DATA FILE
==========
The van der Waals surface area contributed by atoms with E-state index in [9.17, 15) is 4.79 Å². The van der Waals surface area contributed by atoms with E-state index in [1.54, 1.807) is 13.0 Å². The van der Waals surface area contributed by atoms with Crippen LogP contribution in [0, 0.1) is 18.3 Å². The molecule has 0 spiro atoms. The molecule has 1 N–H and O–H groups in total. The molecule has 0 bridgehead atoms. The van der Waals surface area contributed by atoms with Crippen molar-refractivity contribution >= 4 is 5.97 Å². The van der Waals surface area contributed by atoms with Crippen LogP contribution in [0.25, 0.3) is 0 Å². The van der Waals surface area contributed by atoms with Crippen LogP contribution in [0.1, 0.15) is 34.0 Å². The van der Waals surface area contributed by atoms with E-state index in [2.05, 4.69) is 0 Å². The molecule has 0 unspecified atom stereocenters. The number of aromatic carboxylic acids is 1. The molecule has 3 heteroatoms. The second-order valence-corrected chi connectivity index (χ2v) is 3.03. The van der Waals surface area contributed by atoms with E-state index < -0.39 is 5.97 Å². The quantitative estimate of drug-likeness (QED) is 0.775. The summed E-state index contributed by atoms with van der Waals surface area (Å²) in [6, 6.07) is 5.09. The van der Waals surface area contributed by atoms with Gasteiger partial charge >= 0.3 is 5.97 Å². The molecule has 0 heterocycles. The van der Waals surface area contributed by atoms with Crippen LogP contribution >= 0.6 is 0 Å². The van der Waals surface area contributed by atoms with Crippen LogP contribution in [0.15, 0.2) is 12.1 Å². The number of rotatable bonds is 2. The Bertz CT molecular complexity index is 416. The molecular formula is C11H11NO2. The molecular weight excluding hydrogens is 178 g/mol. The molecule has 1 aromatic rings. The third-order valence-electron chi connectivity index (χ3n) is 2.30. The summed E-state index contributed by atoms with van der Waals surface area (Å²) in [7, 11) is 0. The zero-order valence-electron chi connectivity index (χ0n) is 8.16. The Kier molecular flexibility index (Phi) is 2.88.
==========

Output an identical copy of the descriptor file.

The van der Waals surface area contributed by atoms with E-state index in [9.17, 15) is 4.79 Å². The van der Waals surface area contributed by atoms with E-state index in [1.54, 1.807) is 13.0 Å². The van der Waals surface area contributed by atoms with Crippen LogP contribution in [0, 0.1) is 18.3 Å². The molecule has 0 spiro atoms. The molecule has 1 N–H and O–H groups in total. The molecule has 0 bridgehead atoms. The van der Waals surface area contributed by atoms with Crippen molar-refractivity contribution >= 4 is 5.97 Å². The van der Waals surface area contributed by atoms with Crippen LogP contribution in [0.25, 0.3) is 0 Å². The van der Waals surface area contributed by atoms with Crippen LogP contribution in [0.1, 0.15) is 34.0 Å². The van der Waals surface area contributed by atoms with E-state index in [2.05, 4.69) is 0 Å². The molecule has 0 unspecified atom stereocenters. The number of aromatic carboxylic acids is 1. The molecule has 3 heteroatoms. The second-order valence-corrected chi connectivity index (χ2v) is 3.03. The van der Waals surface area contributed by atoms with E-state index < -0.39 is 5.97 Å². The quantitative estimate of drug-likeness (QED) is 0.775. The summed E-state index contributed by atoms with van der Waals surface area (Å²) in [6, 6.07) is 5.09. The van der Waals surface area contributed by atoms with Gasteiger partial charge >= 0.3 is 5.97 Å². The molecule has 0 heterocycles. The van der Waals surface area contributed by atoms with Crippen LogP contribution >= 0.6 is 0 Å². The van der Waals surface area contributed by atoms with Crippen LogP contribution in [0.15, 0.2) is 12.1 Å². The number of rotatable bonds is 2. The Bertz CT molecular complexity index is 416. The molecular formula is C11H11NO2. The molecular weight excluding hydrogens is 178 g/mol. The molecule has 1 aromatic rings. The third-order valence-electron chi connectivity index (χ3n) is 2.30. The summed E-state index contributed by atoms with van der Waals surface area (Å²) in [7, 11) is 0. The zero-order valence-electron chi connectivity index (χ0n) is 8.16. The Kier molecular flexibility index (Phi) is 2.88.